• an e-mail will be sent to you with your personal parameters, your observational data, the corresponding results obtained and an acknowledgement to confirm the registration of these data.


A dedicated webpage will be set up which will show the progress of the VT-2004 Observing Campaign. Each personal contribution will be taken into account to produce various statistics. On this page will be displayed several diagrammes in order to indicate the number of participants who have delivered data, the number of observations, the average and dispersion of the observed values of the Astronomical Unit, the difference from the true value, etc.


Many observers will have cameras and will record images during the transit. If they show both Venus and the nearby solar limb (for details, please consult the Timing Hints' webpage), they may be used to measure the shortest distance from the border of the Venus' black shadow to the limb of the solar disc. If the corresponding timing (when the photo was taken) is accurately known in Universal Time, the measured shortest distance can be used like a contact timing to compute the corresponding value of the Astronomical Unit, although with less accuracy.

It is the intention to build an observational database with such "accurately timed" images which will then be deposited at an astronomical data center. If you are interested in participating in this additional activity, please look at the explanatory page set up for this purpose. Participating observers will be asked to agree that these images will be used for an educational project in 2005. They will also be given access to the entire database with these images.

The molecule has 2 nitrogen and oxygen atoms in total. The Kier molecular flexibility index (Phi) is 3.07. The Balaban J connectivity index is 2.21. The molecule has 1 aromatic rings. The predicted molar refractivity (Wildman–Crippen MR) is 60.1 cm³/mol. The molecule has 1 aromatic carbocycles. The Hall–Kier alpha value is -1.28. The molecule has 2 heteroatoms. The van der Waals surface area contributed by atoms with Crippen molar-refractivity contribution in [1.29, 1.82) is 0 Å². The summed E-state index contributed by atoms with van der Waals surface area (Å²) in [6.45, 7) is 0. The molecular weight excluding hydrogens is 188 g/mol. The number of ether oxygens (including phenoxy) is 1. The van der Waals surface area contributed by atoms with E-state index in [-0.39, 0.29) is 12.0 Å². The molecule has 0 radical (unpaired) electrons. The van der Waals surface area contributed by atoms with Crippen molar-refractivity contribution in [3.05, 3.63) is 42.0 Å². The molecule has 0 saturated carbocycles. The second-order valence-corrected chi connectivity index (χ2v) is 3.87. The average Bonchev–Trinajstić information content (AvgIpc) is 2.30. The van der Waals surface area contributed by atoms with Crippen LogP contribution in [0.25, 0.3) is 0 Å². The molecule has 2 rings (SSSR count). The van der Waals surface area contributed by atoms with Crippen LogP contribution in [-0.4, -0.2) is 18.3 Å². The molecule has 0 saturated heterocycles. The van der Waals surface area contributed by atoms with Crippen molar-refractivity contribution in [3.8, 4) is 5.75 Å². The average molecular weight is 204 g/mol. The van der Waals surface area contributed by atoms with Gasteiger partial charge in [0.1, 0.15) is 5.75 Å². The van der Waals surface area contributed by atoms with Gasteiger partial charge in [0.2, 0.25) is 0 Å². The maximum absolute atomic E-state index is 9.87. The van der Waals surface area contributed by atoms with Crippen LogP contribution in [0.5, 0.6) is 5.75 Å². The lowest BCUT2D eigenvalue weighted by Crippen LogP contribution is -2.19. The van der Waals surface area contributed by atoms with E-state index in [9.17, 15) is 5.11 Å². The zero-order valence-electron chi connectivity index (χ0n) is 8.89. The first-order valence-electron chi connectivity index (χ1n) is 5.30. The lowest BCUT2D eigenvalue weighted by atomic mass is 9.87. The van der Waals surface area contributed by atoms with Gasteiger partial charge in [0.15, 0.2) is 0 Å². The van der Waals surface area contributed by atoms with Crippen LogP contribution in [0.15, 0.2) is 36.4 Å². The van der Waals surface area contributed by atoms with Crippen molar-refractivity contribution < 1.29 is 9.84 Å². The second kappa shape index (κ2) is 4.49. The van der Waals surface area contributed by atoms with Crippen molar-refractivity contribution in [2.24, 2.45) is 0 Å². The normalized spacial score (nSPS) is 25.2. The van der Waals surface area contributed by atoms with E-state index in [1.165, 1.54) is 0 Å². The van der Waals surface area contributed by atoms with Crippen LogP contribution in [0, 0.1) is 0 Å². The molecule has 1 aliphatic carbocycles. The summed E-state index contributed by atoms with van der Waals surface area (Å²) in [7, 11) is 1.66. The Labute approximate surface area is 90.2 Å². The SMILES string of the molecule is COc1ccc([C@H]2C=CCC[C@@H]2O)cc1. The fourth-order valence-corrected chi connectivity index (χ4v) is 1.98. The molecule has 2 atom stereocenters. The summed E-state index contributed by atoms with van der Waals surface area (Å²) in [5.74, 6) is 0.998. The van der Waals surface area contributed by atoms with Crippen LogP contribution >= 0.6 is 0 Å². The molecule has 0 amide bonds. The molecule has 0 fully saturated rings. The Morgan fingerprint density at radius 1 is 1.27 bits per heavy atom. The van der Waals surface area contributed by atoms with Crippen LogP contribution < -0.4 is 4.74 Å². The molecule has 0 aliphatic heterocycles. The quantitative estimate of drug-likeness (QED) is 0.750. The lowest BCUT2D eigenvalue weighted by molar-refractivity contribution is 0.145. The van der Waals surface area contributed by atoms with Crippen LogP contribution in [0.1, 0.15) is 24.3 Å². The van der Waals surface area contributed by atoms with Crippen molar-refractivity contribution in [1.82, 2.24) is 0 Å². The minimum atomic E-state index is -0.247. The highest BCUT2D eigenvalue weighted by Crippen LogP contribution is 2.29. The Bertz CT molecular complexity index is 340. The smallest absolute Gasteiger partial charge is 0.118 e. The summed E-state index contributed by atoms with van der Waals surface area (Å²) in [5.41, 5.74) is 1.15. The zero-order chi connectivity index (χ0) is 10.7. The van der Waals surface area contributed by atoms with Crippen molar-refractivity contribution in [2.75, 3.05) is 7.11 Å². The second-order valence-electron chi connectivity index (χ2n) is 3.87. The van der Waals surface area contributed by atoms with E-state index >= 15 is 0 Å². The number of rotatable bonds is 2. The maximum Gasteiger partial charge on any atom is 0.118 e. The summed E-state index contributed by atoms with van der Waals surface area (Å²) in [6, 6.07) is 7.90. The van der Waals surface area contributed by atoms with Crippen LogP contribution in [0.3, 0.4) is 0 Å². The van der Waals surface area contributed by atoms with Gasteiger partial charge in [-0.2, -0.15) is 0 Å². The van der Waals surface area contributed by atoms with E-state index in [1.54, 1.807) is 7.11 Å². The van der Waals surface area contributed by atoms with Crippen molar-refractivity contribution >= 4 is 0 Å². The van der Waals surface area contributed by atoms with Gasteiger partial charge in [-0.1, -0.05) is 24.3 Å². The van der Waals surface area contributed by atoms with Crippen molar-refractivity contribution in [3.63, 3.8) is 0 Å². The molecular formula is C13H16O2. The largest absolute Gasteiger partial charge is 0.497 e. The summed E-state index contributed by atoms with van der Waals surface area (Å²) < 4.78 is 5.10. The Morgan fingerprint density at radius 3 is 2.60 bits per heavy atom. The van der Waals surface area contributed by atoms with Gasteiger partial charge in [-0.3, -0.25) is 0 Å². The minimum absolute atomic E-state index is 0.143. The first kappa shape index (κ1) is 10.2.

What happens after the Day of the Transit (June 8)?

We will probably not receive all the observational results on the Day of the Transit. The gathering of all observational data will probably take some days and the registered observers will be kept informed about the progress. Starting from June 8, all registered participants will receive regular reports on the status of the VT-2004 Observing Campaign the results obtained for the determination of the Astronomical Unit.

Reduce your own data

Some may like also to do their own calculations, to obtain their own result(s) based on their own observations. While these will most certainly not be so accurate as the "combined" result, the possibility to "reduce your own data" (as astronomers say), will be both interesting and instructive. For this, we suggest that you consult Extended InfoSheet B4.

Access the timings data base

After the Day of the Transit, registered observers will be given access to the entire set of observational data in the timings database (but NOT to the associated personal data!) . By combining the timings obtained at different geographical sites the observers will then be able to compute themselves the Astronomical Unit, for instance by combining their own observations with those from other sites, e.g. by the method explained in Extended InfoSheet B4, or by means of these forms.


If you have questions in this connection, please do not hesitate to contact the organisers via email at